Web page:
Mexican and Japanese people keep pets, and those pets are well loved, just in a different cultural understanding. Within the industrial city of Mexico where we stayed, if you keep a dog, it is almost certainly purebred. It usually lives outside, and it's fairly uncommon to teach them any tricks or take them for walks. Cats are pets that no one really go out to purposely adopt, but happen in a more "a stray cat had kittens in my yard. Now I have cats." Again, this doesn't mean they're unloved. I've seen Mexican friends frantically drive to a market to find kitten-milk in the middle of the night because the kittens in their garage needed it.

 

bubba

 

Anytime I walked Mac somewhere, someone would enthusiastically show me a cellphone selfie of them and their dog. Bubba ended up with his own celebrity status among the housekeeping staff at a hotel we stayed in because he looked like Garfield and he's friendly. More than once I'd come back to the room after working out to find six or seven housekeepers cooing over him or playing with the feather wand.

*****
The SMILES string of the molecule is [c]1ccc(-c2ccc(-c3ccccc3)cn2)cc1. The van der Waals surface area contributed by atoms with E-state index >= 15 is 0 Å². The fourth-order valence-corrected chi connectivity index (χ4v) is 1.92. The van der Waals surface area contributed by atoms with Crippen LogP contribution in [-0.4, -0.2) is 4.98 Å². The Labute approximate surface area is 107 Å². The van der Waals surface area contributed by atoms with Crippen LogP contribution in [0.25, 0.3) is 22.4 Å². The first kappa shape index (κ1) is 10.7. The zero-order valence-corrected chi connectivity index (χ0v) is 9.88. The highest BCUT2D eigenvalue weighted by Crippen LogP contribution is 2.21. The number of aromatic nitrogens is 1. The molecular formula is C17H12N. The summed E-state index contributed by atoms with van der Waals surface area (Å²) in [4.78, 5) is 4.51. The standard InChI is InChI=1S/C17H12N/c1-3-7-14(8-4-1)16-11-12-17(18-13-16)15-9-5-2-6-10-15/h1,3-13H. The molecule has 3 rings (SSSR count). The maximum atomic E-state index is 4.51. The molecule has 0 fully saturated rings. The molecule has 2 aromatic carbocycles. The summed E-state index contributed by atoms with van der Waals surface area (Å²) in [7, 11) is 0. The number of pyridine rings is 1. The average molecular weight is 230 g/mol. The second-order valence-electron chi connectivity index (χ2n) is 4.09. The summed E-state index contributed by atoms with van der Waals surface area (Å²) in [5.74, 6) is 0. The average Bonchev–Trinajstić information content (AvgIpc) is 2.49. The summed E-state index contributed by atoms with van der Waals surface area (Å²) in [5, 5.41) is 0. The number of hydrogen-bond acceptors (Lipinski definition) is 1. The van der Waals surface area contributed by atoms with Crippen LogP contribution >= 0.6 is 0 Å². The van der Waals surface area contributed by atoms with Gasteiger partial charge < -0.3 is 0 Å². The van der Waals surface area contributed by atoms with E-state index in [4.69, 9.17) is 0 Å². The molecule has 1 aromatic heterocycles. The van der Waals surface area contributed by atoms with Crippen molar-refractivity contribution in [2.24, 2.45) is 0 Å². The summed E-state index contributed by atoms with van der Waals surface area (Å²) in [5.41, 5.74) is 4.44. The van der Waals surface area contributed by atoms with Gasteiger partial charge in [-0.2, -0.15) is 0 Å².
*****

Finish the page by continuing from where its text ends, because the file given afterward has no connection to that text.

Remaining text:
Point being, once I knew where our friend's thoughts on pets and expectations started, it was a lot easier for me to assuage misconceptions and let them know just how Mac and Bub were a little bit different.

What are the biggest misconceptions about relocating with a pet?